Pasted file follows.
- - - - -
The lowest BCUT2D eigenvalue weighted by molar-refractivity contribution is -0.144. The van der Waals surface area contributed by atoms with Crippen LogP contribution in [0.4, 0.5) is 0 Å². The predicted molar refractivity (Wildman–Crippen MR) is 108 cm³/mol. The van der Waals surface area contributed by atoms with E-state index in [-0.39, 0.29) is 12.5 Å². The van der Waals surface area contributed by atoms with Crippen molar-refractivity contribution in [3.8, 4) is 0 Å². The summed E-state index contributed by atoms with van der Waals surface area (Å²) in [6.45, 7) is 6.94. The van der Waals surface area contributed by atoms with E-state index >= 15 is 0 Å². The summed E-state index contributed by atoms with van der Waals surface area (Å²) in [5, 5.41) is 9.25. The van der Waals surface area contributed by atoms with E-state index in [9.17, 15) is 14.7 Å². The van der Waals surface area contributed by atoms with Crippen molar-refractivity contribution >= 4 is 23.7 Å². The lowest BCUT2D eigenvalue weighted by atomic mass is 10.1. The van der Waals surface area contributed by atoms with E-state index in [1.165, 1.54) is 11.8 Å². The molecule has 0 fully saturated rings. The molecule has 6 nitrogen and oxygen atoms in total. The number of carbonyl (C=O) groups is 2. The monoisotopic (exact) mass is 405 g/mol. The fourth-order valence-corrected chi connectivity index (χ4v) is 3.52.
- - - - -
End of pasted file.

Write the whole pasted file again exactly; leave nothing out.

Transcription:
The lowest BCUT2D eigenvalue weighted by molar-refractivity contribution is -0.144. The van der Waals surface area contributed by atoms with Crippen LogP contribution in [0.4, 0.5) is 0 Å². The predicted molar refractivity (Wildman–Crippen MR) is 108 cm³/mol. The van der Waals surface area contributed by atoms with E-state index in [-0.39, 0.29) is 12.5 Å². The van der Waals surface area contributed by atoms with Crippen molar-refractivity contribution in [3.8, 4) is 0 Å². The summed E-state index contributed by atoms with van der Waals surface area (Å²) in [6.45, 7) is 6.94. The van der Waals surface area contributed by atoms with E-state index >= 15 is 0 Å². The summed E-state index contributed by atoms with van der Waals surface area (Å²) in [5, 5.41) is 9.25. The van der Waals surface area contributed by atoms with E-state index in [9.17, 15) is 14.7 Å². The van der Waals surface area contributed by atoms with Crippen molar-refractivity contribution >= 4 is 23.7 Å². The lowest BCUT2D eigenvalue weighted by atomic mass is 10.1. The van der Waals surface area contributed by atoms with E-state index in [1.165, 1.54) is 11.8 Å². The molecule has 0 fully saturated rings. The molecule has 6 nitrogen and oxygen atoms in total. The number of carbonyl (C=O) groups is 2. The monoisotopic (exact) mass is 405 g/mol. The fourth-order valence-corrected chi connectivity index (χ4v) is 3.52.